Hello there. Having a nice relaxed weekend? Good.

Now I’d like you to do me a small favour. Yes, yes. I perfectly understand that you’d rather spend the weekend watching that bastard child of cricket, belly-dancing and tax evasion on your TV. But give me a few moments.

Also Read | Sidin Vadukut’s previous columns

Who is the most annoying co-worker you have? Who is that member of your cubicle ecosystem that makes you want to commit what the Americans call first-degree homicide? And if all attempts to electrocute him fail, who is that fiend who makes you contemplate killing yourself with toner fluid?

Why do you hate this person so much? Is it the way he speaks? The way she comes into meetings unprepared and then takes credit for everything? Is it because he brings Alleppey Fish Curry for lunch, spends 45 minutes eating it with appams, refuses to share it with anyone, and then leaves the lunch box open in front of the window, with the sun beaming in, so that for the next four months the immediate vicinity smells of Alleppey Socks Curry. (You know who you are.)

Perhaps. But chances are, according to a new survey by LinkedIn, that what irritates you the most is his or her unbearable mobile phone ringtone. LinkedIn, regular readers will know, is this column’s favourite social networking service. Unlike things like the evil Facebook or that unbearable Twitter monstrosity, LinkedIn has a greater purpose. This network is specifically designed for professional networking. Here you can upload that only picture of you in a suit, taken at the wedding reception but not at the wedding itself where you wore an electric blue sherwani with shimmering sequined red trousers. After this you must upload your academic credentials and work experience. This is where I find LinkedIn most useful.

Like most people I used to find it somewhat difficult to tell blatant lies in interviews. But after making a completely fictitious profile on LinkedIn, and nurturing it for years, I have begun to believe in everything myself. As far as this newspaper is concerned I have a degree in International Relations from the US, can speak seven languages frequently, possess a Post-Doctoral Fellowship in Office Culture, I am a go-getter, and my name is Svetlana Baryshnikov. (I always make it a point to insist on telephonic interviews.)

On Thursday, LinkedIn released yet another one of their thought-provoking studies of the workplace. This time they asked people what their top ‘office pet peeves’ were. In other words, they asked 17,000 cubiclists, all over the world, what minor behavioural quirks in their co-workers they found most infuriating.

The results are interesting. LinkedIn gave people a list of 38 potential ‘pet peeves’ and asked which ones annoyed them and how much. I don’t have details of what those 38 annoyances were, but I am assuming they included things I find terribly irksome such as ‘not reminding columnist about column well in advance’, ‘then reminding columnist about column every 15 minutes’, ‘making a BIG deal if certain passages of the column have appeared before in other columns’ and ‘body odour’.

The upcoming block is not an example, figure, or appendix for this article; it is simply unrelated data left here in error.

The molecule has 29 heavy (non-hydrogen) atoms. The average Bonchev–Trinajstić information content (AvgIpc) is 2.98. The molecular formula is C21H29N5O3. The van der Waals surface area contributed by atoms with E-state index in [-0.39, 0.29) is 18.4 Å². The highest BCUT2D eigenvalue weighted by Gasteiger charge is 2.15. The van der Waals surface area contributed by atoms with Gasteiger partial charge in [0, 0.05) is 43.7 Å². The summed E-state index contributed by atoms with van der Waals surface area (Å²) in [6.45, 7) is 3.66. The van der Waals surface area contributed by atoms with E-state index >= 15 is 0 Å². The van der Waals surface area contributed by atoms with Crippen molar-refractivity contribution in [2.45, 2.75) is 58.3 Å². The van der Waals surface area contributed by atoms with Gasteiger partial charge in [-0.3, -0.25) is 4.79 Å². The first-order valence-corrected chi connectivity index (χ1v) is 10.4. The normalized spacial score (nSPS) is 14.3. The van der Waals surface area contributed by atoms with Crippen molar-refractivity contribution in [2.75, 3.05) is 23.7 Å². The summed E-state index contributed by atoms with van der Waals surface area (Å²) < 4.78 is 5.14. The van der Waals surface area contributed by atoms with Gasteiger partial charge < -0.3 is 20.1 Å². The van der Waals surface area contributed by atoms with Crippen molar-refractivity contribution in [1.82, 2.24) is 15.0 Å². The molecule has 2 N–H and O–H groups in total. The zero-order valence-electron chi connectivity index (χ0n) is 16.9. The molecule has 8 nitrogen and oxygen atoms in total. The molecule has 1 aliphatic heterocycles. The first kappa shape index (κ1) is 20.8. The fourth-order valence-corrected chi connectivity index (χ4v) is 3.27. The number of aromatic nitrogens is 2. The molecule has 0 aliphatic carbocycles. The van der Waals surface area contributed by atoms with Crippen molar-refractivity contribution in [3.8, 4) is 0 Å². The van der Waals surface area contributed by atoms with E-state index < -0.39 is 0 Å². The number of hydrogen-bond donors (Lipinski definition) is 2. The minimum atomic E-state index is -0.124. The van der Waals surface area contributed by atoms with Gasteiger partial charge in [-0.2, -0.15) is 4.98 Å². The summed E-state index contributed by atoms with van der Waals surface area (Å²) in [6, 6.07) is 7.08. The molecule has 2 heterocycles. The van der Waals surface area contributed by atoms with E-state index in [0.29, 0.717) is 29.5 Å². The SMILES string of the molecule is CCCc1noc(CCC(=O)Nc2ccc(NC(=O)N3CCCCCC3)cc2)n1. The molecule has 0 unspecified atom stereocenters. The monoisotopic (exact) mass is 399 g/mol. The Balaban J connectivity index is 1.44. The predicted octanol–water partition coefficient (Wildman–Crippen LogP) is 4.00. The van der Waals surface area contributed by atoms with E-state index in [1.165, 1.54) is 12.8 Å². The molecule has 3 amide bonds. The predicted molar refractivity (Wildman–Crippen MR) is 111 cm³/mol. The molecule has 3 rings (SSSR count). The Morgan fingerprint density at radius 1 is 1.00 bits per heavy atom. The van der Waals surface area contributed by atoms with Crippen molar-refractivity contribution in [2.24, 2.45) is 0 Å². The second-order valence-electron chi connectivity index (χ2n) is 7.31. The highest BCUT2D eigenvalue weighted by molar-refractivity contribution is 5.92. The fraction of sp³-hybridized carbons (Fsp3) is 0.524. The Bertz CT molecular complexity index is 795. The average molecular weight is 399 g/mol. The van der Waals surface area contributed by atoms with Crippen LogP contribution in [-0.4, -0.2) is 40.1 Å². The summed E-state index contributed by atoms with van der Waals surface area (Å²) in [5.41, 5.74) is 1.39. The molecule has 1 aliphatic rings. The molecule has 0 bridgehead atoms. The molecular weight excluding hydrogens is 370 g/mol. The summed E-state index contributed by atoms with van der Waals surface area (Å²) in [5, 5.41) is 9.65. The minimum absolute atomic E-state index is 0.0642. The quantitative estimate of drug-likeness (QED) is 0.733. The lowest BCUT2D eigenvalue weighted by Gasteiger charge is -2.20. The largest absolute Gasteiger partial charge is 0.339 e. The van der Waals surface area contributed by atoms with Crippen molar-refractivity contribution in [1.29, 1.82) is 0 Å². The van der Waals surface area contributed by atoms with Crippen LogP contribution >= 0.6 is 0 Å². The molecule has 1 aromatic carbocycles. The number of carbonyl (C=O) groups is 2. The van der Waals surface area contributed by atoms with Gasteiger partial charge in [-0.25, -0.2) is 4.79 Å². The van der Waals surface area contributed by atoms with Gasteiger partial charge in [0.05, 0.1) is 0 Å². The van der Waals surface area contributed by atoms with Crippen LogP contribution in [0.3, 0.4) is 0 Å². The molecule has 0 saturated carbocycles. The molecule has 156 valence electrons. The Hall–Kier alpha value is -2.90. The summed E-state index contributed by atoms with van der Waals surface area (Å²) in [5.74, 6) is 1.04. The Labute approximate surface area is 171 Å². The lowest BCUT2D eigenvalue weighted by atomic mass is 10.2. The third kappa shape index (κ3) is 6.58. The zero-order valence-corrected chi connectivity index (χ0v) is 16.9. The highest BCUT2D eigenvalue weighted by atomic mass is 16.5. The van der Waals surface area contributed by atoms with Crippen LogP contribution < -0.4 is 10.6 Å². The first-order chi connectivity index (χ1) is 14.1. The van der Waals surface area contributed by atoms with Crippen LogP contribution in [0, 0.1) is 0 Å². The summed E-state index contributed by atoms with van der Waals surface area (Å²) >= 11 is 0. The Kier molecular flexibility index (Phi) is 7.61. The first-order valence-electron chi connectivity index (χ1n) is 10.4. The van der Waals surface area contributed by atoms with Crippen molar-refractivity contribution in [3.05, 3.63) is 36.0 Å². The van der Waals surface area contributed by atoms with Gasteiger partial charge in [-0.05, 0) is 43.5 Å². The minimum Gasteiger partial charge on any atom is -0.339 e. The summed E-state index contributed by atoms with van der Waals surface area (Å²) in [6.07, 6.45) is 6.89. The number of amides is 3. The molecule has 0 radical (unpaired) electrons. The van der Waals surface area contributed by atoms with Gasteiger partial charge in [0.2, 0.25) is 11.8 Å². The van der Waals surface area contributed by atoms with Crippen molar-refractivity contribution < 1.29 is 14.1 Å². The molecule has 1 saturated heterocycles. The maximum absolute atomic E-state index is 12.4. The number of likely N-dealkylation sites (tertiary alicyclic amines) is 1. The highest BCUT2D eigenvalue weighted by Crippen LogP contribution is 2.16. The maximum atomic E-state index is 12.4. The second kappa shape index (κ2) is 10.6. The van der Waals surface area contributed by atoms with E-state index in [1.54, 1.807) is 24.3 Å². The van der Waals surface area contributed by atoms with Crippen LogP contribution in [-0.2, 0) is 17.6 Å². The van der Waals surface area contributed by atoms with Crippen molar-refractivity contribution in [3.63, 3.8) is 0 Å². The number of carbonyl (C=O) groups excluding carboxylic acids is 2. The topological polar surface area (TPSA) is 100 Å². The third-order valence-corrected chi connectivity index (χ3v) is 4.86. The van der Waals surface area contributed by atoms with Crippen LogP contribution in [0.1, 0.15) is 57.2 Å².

It turns out that India is the most ‘peeved’ country in the world today. Indian responders said that a full 19 out of the list of 38 ‘irritations’ annoyed them terribly. Italians, on the other hand, are the least peeved, with 15.

Frankly, I am quite astonished. Given my experience with Indian workplaces, I am surprised that the Indian responders did not mark all 38 and then, using optional extra paper, add another 50 or so. That is because over the last many years I have found people who hate their co-workers for all kinds of large and small reasons.

I don’t mean ‘hate’ as in invite him or her last for the birthday get-together in the conference room, by which time all the Cornettos are over and the pet-peevee has to suck on a bloody Mango Duet.

No. I mean hate as in “I’m so sorry, did I drop the ERP server on you?" hate.

For instance, I know a lot of people who can’t stand any management trainees. In fact, most management trainees can’t stand each other. The guys who scrutinize expense bills, also, are widely reviled. Other popular peevees are those who overdress to work, people who got promoted beyond their worth just because they are US-return, anyone who has a perk you don’t, executive assistants, company secretaries, and, worst of all, regular gym goers who like to boast about their “50 high-impact incline dumbell fly bicep curl with inverted vulgar fraction".

Also anyone who runs marathons. Shudder.

So there are way more reasons to be homicidal than just 19. Or 38.

Still, India came first. According to the survey, the peeve Indians find most annoying is ‘loud or irritating mobile phone ringtones’.

The survey has such results for several countries. But I urge all fellow Indian cubiclists to exercise restraint when it comes to their ringtones. It might look as if your co-workers are being nice to you always. But in reality they’ve been dosing your tiffin box with Arsenic for months.

Cubiclenama takes a weekly look at the pleasures and perils of corporate life.Your comments are welcome at cubiclenama@livemint.com